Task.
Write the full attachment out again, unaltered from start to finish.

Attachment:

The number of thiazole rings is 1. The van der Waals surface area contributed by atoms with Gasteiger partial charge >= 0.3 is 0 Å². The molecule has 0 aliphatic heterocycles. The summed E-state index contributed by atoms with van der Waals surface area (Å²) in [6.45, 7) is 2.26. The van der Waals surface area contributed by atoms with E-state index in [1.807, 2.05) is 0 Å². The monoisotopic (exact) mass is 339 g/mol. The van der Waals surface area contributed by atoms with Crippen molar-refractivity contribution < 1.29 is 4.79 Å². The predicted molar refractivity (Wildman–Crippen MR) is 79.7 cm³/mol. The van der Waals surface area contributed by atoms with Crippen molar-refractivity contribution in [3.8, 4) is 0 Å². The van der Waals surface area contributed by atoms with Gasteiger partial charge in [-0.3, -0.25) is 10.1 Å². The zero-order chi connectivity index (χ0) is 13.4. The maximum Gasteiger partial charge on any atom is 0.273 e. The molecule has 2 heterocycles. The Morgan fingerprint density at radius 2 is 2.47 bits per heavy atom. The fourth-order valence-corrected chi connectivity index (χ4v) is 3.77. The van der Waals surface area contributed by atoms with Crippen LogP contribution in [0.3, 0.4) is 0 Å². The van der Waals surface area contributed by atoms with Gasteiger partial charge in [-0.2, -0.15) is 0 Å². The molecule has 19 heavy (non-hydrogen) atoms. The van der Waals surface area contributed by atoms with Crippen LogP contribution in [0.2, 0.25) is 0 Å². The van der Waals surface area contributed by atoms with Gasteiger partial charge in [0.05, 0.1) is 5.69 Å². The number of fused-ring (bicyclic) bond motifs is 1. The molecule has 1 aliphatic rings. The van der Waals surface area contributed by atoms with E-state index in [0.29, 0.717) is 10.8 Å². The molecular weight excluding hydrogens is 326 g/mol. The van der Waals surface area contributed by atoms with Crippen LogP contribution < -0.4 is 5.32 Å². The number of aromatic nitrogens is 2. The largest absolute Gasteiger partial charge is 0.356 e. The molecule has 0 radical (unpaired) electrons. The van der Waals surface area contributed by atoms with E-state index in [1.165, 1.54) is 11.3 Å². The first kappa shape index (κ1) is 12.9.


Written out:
The number of thiazole rings is 1. The van der Waals surface area contributed by atoms with Gasteiger partial charge >= 0.3 is 0 Å². The molecule has 0 aliphatic heterocycles. The summed E-state index contributed by atoms with van der Waals surface area (Å²) in [6.45, 7) is 2.26. The van der Waals surface area contributed by atoms with E-state index in [1.807, 2.05) is 0 Å². The monoisotopic (exact) mass is 339 g/mol. The van der Waals surface area contributed by atoms with Crippen molar-refractivity contribution < 1.29 is 4.79 Å². The predicted molar refractivity (Wildman–Crippen MR) is 79.7 cm³/mol. The van der Waals surface area contributed by atoms with Crippen molar-refractivity contribution in [3.8, 4) is 0 Å². The van der Waals surface area contributed by atoms with Gasteiger partial charge in [-0.3, -0.25) is 10.1 Å². The zero-order chi connectivity index (χ0) is 13.4. The maximum Gasteiger partial charge on any atom is 0.273 e. The molecule has 2 heterocycles. The Morgan fingerprint density at radius 2 is 2.47 bits per heavy atom. The fourth-order valence-corrected chi connectivity index (χ4v) is 3.77. The van der Waals surface area contributed by atoms with Crippen LogP contribution in [0.3, 0.4) is 0 Å². The van der Waals surface area contributed by atoms with Gasteiger partial charge in [-0.2, -0.15) is 0 Å². The molecule has 19 heavy (non-hydrogen) atoms. The van der Waals surface area contributed by atoms with Crippen LogP contribution in [0.2, 0.25) is 0 Å². The van der Waals surface area contributed by atoms with Gasteiger partial charge in [0.05, 0.1) is 5.69 Å². The number of fused-ring (bicyclic) bond motifs is 1. The molecule has 1 aliphatic rings. The van der Waals surface area contributed by atoms with E-state index in [0.29, 0.717) is 10.8 Å². The molecular weight excluding hydrogens is 326 g/mol. The van der Waals surface area contributed by atoms with Crippen LogP contribution < -0.4 is 5.32 Å². The number of aromatic nitrogens is 2. The largest absolute Gasteiger partial charge is 0.356 e. The molecule has 0 radical (unpaired) electrons. The van der Waals surface area contributed by atoms with E-state index in [1.165, 1.54) is 11.3 Å². The first kappa shape index (κ1) is 12.9.